Elephants and Trauma


Published in the December 2014 issue of National Geographic magazine

Culling can cast a long shadow for elephants. Graeme Shannon and Karen McComb of the University of Sussex in the United Kingdom studied a population of elephants orphaned from culling operations and placed in South Africa’s Pilanesberg National Park. They found that the practice, which involves killing older elephants and relocating young ones, has a strong effect on the behavior and social knowledge of surviving animals, causing symptoms similar to those experienced by people diagnosed with post-traumatic stress disorder.

South African wildlife officials used culling to control elephant populations from the mid-1960s until 1995. To gauge the effects, Shannon and McComb visited family groups in Pilanesberg and in Kenya’s Amboseli National Park, where culling didn’t occur. They played recorded calls from elephants familiar and unfamiliar to each, and of various ages. The Amboseli elephants responded as expected: attentively bunched when they perceived high-level threats but relaxed when the calls signaled low-level threats. Pilanesberg elephants responded abnormally, showing no clear connection between threat level and reaction.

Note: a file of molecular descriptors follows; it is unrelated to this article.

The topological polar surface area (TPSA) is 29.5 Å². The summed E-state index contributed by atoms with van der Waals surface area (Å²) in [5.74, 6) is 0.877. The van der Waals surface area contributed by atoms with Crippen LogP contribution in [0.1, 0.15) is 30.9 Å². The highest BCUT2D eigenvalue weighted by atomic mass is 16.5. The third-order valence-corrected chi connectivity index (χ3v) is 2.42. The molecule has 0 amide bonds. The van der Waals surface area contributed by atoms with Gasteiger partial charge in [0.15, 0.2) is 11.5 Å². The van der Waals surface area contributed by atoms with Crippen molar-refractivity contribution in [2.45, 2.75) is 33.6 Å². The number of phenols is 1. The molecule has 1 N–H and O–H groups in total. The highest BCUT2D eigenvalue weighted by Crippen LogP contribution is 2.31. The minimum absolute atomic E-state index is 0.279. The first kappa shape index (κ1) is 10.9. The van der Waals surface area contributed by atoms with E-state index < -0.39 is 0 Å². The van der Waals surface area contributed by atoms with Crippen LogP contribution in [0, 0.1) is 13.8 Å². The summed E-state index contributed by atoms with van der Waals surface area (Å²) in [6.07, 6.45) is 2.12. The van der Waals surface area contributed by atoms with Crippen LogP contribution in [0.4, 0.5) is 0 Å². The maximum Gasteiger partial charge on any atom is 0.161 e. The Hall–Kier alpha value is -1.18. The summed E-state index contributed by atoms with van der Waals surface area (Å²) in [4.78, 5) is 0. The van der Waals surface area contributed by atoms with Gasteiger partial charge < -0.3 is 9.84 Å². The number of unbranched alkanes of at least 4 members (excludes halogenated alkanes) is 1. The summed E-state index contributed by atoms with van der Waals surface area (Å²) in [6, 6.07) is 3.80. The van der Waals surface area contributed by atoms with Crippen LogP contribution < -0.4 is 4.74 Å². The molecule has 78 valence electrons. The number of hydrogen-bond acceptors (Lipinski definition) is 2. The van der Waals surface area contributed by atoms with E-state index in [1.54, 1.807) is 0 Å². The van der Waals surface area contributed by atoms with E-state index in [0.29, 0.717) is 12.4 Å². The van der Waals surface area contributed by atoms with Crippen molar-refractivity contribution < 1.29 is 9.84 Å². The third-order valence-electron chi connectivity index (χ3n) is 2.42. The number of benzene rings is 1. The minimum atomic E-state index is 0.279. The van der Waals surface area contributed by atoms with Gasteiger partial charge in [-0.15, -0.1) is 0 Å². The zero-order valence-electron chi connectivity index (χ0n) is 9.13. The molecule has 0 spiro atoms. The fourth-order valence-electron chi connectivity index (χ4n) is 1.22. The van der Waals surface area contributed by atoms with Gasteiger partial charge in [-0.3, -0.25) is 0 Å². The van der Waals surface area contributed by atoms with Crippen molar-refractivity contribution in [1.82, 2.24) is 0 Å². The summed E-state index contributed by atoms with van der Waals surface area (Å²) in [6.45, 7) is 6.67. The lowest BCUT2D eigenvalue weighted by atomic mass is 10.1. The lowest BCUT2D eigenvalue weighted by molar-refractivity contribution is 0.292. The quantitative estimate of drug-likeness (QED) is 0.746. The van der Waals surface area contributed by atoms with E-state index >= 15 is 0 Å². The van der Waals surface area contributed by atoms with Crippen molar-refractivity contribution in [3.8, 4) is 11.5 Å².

The behavioral ecologists attribute the abnormal responses to both the initial trauma and the loss of role models that culling caused. “Fundamental aspects of the elephant’s complex social behavior may be significantly altered in the long term,” their study says. And because elephants transfer knowledge, this abnormal behavior could be passed down for generations.

—Lindsay N. Smith

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